Open Society Foundations and the Foundation Center released a new study on Monday that documents the variety of philanthropic activity in support of black men and boys in the U.S.
The study, Where Do We Go From Here? Philanthropic Support for Black Men and Boys, was conducted in the context of major indicators showing that black men and boys do not have access to the structural supports and opportunities needed to thrive economically, socially and physically, the two organizations said in a joint statement.
The statement said the new report was the first of its kind to document the wide variety of philanthropic activity in support of the black males, raising the visibility of critical issues facing communities across the nation.
The research reveals that annual funding designated for black men and boys has been rising steadily, from $10 million in 2003 to $29 million in 2010, with education garnering 40% of these grant dollars between 2008 and 2010.
“It is my hope that this report will motivate other philanthropists and foundations to invest in efforts to improve achievement by African-American boys and men,” Open Society Foundations founder George Soros (left) said in the statement. “This is a generational problem that demands a long-term commitment.”
Besides providing crucial baseline numbers against which future giving can be compared, the report also describes several foundation initiatives across the U.S. that address structural barriers and improve the lives of black men and boys.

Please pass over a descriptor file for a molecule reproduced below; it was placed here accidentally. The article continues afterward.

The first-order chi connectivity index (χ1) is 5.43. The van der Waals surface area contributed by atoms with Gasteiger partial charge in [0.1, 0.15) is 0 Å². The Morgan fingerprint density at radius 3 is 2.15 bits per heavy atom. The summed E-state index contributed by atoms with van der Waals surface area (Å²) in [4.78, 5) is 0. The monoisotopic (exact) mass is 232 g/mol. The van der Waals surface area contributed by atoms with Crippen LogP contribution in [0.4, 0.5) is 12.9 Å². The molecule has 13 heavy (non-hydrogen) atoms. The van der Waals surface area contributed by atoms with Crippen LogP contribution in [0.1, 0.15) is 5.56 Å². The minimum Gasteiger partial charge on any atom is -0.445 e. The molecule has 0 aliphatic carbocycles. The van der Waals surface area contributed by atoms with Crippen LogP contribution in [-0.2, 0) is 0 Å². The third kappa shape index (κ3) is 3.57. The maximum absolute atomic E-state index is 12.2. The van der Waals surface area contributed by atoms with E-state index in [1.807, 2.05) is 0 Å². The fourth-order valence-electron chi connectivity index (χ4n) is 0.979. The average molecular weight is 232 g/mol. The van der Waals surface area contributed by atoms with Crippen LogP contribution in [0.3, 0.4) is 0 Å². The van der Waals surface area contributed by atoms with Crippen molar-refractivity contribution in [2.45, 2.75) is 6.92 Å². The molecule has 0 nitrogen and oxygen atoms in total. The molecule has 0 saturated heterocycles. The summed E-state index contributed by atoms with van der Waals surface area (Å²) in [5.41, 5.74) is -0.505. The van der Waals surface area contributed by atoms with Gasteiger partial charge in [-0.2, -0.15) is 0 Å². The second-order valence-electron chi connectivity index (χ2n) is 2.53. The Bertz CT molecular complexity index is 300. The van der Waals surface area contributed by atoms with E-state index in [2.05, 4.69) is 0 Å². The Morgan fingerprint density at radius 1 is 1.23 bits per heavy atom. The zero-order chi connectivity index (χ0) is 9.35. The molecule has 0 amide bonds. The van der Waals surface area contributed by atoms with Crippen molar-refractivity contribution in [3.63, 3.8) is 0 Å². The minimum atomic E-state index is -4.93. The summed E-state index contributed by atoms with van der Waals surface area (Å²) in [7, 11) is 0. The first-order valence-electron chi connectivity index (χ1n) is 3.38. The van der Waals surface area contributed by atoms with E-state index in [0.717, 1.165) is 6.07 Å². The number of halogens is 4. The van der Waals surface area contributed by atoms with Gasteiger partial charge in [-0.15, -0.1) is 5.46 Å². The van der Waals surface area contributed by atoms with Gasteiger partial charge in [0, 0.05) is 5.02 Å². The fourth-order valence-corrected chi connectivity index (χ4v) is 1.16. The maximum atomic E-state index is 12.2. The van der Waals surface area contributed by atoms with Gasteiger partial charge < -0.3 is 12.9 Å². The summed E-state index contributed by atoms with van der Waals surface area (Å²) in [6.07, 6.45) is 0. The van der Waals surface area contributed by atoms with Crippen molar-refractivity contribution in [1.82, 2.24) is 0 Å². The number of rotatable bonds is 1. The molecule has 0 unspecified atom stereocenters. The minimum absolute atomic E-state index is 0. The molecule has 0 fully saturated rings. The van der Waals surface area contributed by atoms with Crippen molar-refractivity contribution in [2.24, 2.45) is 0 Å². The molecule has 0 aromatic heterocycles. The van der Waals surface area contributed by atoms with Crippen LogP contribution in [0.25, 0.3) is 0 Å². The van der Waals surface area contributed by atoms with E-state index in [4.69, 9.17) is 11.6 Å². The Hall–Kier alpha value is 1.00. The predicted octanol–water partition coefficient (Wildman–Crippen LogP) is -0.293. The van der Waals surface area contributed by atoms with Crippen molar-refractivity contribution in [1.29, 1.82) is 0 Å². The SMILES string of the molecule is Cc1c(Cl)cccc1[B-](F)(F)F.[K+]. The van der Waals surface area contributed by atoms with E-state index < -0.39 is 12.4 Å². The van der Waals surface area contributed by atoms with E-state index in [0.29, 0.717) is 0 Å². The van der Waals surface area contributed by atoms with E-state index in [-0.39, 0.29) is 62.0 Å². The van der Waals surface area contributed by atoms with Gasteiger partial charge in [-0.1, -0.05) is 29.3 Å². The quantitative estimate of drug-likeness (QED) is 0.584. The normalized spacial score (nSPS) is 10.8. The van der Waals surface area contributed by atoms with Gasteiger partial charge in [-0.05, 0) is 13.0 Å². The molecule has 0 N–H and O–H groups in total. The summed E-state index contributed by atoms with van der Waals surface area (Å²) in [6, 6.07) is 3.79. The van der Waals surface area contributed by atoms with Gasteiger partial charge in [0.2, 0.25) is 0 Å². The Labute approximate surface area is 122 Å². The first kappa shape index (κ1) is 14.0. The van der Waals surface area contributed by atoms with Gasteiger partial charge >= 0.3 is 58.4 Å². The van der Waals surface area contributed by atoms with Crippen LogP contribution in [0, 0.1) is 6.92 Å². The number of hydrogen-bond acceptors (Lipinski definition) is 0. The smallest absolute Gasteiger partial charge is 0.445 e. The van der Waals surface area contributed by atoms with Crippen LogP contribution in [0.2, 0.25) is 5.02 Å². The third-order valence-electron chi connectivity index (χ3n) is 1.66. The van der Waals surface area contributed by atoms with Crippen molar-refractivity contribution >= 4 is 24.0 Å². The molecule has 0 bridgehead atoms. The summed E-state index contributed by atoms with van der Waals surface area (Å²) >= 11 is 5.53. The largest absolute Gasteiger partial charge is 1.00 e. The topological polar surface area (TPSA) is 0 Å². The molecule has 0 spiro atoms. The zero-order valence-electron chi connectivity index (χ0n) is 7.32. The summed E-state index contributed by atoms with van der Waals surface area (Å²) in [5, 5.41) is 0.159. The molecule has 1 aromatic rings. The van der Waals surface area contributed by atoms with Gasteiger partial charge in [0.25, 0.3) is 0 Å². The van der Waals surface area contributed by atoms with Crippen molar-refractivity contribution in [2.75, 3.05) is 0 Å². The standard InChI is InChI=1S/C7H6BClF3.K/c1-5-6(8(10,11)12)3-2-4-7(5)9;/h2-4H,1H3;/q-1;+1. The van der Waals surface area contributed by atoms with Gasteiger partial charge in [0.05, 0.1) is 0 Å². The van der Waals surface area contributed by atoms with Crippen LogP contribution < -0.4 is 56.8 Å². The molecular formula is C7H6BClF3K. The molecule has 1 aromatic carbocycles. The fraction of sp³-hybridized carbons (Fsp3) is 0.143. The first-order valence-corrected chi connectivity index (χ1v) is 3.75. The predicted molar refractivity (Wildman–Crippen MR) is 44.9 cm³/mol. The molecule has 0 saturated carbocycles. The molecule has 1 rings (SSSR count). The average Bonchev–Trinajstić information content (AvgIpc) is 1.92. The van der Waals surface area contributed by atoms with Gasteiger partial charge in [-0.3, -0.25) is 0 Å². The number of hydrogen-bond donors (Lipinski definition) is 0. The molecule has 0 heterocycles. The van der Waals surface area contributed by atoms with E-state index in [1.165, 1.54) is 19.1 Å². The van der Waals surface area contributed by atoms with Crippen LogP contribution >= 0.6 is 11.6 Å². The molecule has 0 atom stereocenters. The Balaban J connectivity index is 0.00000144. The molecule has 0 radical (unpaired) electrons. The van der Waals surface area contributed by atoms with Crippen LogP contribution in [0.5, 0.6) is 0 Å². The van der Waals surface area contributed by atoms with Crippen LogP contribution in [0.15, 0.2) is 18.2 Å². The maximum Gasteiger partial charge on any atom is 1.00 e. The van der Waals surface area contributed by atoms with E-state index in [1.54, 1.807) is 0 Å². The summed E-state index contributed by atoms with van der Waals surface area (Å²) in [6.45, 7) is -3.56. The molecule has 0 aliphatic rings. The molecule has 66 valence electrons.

In New York, for example, Soros and Mayor Michael Bloomberg each contributed $30 million in 2011 to a city program designed to improve the life outcomes of black and Latino males.
Other public-private partnerships are taking shape across the country. In Los Angeles, the California Community Foundation recently launched the only major philanthropic initiative focused on black male youth involved in the delinquency system.
The Open Society Foundations' Campaign for Black Male Achievement commissioned the report from the Foundation Center, which used available data to examine U.S. foundation giving explicitly in support of black males by issue area, type of support and geographic area served.
The report also explored “implicit” funding in which black males are likely to represent a majority of clients or beneficiaries served, but were not part of an explicitly named program.
“This report vividly portrays a stark reality that has haunted this country for far too long,” Bradford Smith, president of the Foundation Center, said in the statement. “But it also provides solid data and compelling stories that illustrate what America's foundations are doing to turn the tide.”